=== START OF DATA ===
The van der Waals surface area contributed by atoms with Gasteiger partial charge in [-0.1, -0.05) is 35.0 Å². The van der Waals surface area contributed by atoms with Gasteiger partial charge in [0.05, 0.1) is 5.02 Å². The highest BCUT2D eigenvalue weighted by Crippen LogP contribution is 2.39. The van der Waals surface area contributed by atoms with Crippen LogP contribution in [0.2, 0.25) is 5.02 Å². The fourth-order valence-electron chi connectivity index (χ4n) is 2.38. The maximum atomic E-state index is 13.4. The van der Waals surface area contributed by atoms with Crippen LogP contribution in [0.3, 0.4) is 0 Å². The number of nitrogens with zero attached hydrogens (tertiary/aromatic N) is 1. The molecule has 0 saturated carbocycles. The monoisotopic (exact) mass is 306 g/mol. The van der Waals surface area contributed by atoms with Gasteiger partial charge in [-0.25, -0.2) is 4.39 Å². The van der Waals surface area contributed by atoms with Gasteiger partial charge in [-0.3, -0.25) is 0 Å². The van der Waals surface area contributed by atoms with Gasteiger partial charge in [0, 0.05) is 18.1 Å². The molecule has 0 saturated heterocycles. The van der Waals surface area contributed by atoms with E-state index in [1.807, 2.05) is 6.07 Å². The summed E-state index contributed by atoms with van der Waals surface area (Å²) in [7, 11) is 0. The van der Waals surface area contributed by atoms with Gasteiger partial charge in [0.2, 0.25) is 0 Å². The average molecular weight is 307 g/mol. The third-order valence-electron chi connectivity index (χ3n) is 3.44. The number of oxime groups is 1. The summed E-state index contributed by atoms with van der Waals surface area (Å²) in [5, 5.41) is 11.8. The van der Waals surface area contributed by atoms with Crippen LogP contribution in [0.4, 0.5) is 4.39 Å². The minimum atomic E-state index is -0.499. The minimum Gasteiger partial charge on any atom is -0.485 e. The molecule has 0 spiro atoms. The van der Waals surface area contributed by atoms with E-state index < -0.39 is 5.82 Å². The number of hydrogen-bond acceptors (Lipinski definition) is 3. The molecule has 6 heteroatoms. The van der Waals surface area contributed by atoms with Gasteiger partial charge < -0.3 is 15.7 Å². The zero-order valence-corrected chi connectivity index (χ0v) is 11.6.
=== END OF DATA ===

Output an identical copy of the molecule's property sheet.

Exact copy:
The van der Waals surface area contributed by atoms with Gasteiger partial charge in [-0.1, -0.05) is 35.0 Å². The van der Waals surface area contributed by atoms with Gasteiger partial charge in [0.05, 0.1) is 5.02 Å². The highest BCUT2D eigenvalue weighted by Crippen LogP contribution is 2.39. The van der Waals surface area contributed by atoms with Crippen LogP contribution in [0.2, 0.25) is 5.02 Å². The fourth-order valence-electron chi connectivity index (χ4n) is 2.38. The maximum atomic E-state index is 13.4. The van der Waals surface area contributed by atoms with Crippen LogP contribution in [0.3, 0.4) is 0 Å². The number of nitrogens with zero attached hydrogens (tertiary/aromatic N) is 1. The molecule has 0 saturated carbocycles. The monoisotopic (exact) mass is 306 g/mol. The van der Waals surface area contributed by atoms with Gasteiger partial charge in [-0.25, -0.2) is 4.39 Å². The van der Waals surface area contributed by atoms with Gasteiger partial charge in [-0.3, -0.25) is 0 Å². The van der Waals surface area contributed by atoms with Gasteiger partial charge in [0, 0.05) is 18.1 Å². The molecule has 0 saturated heterocycles. The van der Waals surface area contributed by atoms with E-state index in [1.807, 2.05) is 6.07 Å². The summed E-state index contributed by atoms with van der Waals surface area (Å²) in [7, 11) is 0. The van der Waals surface area contributed by atoms with Gasteiger partial charge in [0.2, 0.25) is 0 Å². The average molecular weight is 307 g/mol. The third-order valence-electron chi connectivity index (χ3n) is 3.44. The number of oxime groups is 1. The summed E-state index contributed by atoms with van der Waals surface area (Å²) in [5, 5.41) is 11.8. The van der Waals surface area contributed by atoms with Crippen LogP contribution in [0.4, 0.5) is 4.39 Å². The minimum atomic E-state index is -0.499. The minimum Gasteiger partial charge on any atom is -0.485 e. The molecule has 0 spiro atoms. The van der Waals surface area contributed by atoms with E-state index < -0.39 is 5.82 Å². The number of hydrogen-bond acceptors (Lipinski definition) is 3. The molecule has 6 heteroatoms. The van der Waals surface area contributed by atoms with Gasteiger partial charge < -0.3 is 15.7 Å². The zero-order valence-corrected chi connectivity index (χ0v) is 11.6.